Making the Top TenTeacher and Sudents

I want to make clear what I’m claiming in this piece: I’m not saying that all teachers are bad teachers; what I’m saying is that teachers aren’t being trained as well as they could be, and students are suffering from it. In the world rankings of education, America doesn’t even make the top ten. It is time to invest into our teachers, because not doing so will put the nail in the coffin of our make our already failing system. However, this is just one study’s opinion. If your experiences tell you differently, please write in the comments below why you agree or disagree with this study. Every experience matters in educational studies.  (Photo by connectedclass)

What Jolkona is Doing for Education

Since its education month at Jolkona, we have spot lighted three educational themed projects that need your support. The three projects are highlighted here, and include empowering women to become better teachers and getting technology to students who don’t have access to it. If you want to support these projects, please visit our Give Together page, and donate.

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*The full Seattle Times article can be found here.

Our second in our series of Partner Spotlight for Education month focuses on our partner in Myanmar, Educational Empowerment.

A successful pedagogical environment is dependent on many factors. However, perhaps aside from students themselves, there are a few factors as essential as well trained teachers and classroom resources (books, pens, paper etc.). Indeed, one of the significant reasons why Burmese students don’t finish school is precisely for a lack of these very things. Educational Empowerment is fighting that cause. We caught up with them and asked them to give us the skinny on who they are, what they do, and why you should join our Give Together program and donate to their inspiring cause.

What is the inspiration behind your organization?

When we learned that the libraries and books available to families in the early 1980’s disappeared with the military takeover – and learned that most children have never seen or even touched a picture book, it broke our hearts. Something that we take for granted, books, aren’t accessible to children in Myanmar. Educational Empowerment (EE) founders decided we wanted to bring books and the joy of reading to the poverty-stricken Burmese children.

edu empowerment

What’s the story behind your project?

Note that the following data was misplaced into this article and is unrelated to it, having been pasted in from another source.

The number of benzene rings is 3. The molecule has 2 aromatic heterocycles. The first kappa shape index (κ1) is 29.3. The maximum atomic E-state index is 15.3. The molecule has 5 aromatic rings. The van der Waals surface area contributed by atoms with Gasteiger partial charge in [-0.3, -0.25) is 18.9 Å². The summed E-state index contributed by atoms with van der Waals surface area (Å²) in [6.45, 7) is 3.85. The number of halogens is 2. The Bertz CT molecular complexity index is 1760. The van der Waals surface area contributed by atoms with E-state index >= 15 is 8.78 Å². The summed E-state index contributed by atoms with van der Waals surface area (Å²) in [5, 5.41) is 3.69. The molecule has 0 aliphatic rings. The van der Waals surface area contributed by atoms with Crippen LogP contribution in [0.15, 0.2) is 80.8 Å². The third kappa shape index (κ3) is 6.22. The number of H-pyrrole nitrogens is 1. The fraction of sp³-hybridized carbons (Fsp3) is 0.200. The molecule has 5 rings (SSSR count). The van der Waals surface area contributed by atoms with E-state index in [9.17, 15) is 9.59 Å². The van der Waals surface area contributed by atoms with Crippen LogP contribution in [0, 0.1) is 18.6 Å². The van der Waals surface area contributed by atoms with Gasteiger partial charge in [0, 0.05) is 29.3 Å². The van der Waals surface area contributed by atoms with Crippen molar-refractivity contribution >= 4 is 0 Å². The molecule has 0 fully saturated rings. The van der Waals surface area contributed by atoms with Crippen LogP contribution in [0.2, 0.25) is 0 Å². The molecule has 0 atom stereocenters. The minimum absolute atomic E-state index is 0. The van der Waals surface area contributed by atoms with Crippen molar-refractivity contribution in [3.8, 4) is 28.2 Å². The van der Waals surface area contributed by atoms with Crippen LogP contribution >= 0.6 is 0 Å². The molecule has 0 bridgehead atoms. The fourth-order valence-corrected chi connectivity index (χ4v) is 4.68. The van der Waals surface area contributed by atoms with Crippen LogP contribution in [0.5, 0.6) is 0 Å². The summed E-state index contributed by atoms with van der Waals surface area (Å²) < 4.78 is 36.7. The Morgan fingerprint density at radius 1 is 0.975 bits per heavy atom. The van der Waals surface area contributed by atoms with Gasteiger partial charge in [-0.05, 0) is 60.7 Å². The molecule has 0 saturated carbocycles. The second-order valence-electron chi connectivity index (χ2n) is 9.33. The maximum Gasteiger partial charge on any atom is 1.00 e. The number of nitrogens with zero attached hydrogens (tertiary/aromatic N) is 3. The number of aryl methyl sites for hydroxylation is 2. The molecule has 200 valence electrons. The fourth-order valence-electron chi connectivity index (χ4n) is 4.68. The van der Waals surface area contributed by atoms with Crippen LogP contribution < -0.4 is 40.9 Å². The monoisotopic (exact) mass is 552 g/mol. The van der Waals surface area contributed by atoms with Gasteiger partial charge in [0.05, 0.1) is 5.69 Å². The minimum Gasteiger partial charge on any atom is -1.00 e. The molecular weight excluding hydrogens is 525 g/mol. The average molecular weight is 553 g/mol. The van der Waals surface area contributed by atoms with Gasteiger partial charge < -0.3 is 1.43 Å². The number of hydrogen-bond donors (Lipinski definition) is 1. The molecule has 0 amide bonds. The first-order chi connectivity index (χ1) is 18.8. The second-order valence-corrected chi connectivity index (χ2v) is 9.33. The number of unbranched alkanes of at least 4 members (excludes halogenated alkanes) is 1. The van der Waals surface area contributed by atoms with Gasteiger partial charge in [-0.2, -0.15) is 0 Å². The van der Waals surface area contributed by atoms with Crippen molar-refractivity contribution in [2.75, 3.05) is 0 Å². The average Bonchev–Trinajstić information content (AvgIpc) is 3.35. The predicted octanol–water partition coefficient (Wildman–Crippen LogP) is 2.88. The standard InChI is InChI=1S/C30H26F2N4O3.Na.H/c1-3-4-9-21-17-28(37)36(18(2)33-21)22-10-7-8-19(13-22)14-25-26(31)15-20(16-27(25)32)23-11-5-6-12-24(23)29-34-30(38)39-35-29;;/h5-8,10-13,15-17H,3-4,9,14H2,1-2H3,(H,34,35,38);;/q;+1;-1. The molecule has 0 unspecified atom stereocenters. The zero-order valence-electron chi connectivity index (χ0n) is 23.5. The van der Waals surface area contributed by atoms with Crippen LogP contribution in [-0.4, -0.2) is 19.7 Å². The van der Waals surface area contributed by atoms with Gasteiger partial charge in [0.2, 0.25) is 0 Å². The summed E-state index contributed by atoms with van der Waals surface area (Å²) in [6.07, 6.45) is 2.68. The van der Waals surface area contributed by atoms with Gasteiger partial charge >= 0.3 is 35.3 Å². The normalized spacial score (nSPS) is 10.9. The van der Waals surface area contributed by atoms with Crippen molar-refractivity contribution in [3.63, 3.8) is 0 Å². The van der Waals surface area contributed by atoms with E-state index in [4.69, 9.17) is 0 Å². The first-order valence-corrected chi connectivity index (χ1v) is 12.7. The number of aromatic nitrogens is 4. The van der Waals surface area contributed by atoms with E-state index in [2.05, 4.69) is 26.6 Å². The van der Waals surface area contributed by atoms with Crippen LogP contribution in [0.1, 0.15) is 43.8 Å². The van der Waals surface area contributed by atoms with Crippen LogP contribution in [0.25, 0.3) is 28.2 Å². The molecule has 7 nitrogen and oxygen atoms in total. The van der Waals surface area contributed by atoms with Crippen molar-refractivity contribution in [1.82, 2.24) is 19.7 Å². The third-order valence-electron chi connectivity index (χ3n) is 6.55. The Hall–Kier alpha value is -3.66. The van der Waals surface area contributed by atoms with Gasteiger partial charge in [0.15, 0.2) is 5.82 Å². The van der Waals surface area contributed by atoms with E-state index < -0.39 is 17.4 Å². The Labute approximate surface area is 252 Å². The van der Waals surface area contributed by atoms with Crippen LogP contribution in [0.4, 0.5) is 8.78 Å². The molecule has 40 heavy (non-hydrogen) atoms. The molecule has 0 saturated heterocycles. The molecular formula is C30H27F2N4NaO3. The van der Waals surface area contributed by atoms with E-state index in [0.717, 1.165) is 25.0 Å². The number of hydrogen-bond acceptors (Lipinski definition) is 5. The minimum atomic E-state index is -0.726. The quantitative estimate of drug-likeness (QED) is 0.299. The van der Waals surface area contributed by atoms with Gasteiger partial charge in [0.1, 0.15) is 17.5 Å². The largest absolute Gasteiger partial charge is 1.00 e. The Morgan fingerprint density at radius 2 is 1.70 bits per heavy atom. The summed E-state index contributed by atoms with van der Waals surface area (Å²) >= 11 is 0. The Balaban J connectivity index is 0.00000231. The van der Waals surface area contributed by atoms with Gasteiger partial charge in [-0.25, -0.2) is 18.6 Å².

Shule Myint Zu, one of the schools we support in Yangon, has six grades and over 200 students in one large, noisy room. The six teachers care deeply about their students, but most lack a formal education beyond the age of sixteen, have no training in educational practices, and have little or no access to training materials and classroom learning aids. This school, like others in nunneries and monasteries, tries to practice a more child-centered approach to learning, and teach more critical thinking skills as opposed to the rote learning methods of the government schools. When we asked those teachers what they needed most to be more effective, training and materials was the unanimous top choice. We’re glad that we can support these women in their goal to become better teachers and role models for their students and empower both through education.

How did you become connected with Jolkona?

We knew of Jolkona from first hand experience through another international NGO. As EE planned to utilize a grass roots funding approach, it was a logical step to connect with Jolkona. Jolkona provides an easy mechanism for small dollar donors to make a large impact, especially as funds donated to EE provide excellent value.

Can you tell us a bit more about your project and how it’s going currently?

EE has partnered with Yinthway Foundation, a Yangon-based organization that provides teacher training throughout Myanmar. It is often difficult and expensive for teachers to attend these sessions, so EE provides funding for travel, accommodations and training tuition. A month-long session provides in-depth training for teachers who have had little or no formal education beyond high school. EE also plans to return to Myanmar in December 2013 to videotape a primary education session for DVD distribution to hundreds of teachers both in cities and in outlying ethnic states who are not able to personally attend sessions. Yinthway believes in a child-centered approach to learning that fosters creative and critical thinking for problem solving and education.

What kind of lasting change does the project hope to engender?

Teacher training will improve teacher retention rates. Empowering women provides them with confidence to strive for higher goals and be on the path to socio-economic improvement. Education nurtures hope for a better life for women and children. EE also supports sustainable models that provide for long-term independence.

So say I give $XX to the project, can you explain a little further the impact that is achieved?

$50 will provide basic classroom materials, such as paper, pencils, and chalk, for 50 students for one year.

$100 will provide a teacher with classroom learning materials for one year. This could include laminated posters for use in creative story telling and group discussions, puzzles and games for math, and simple science experiment supplies.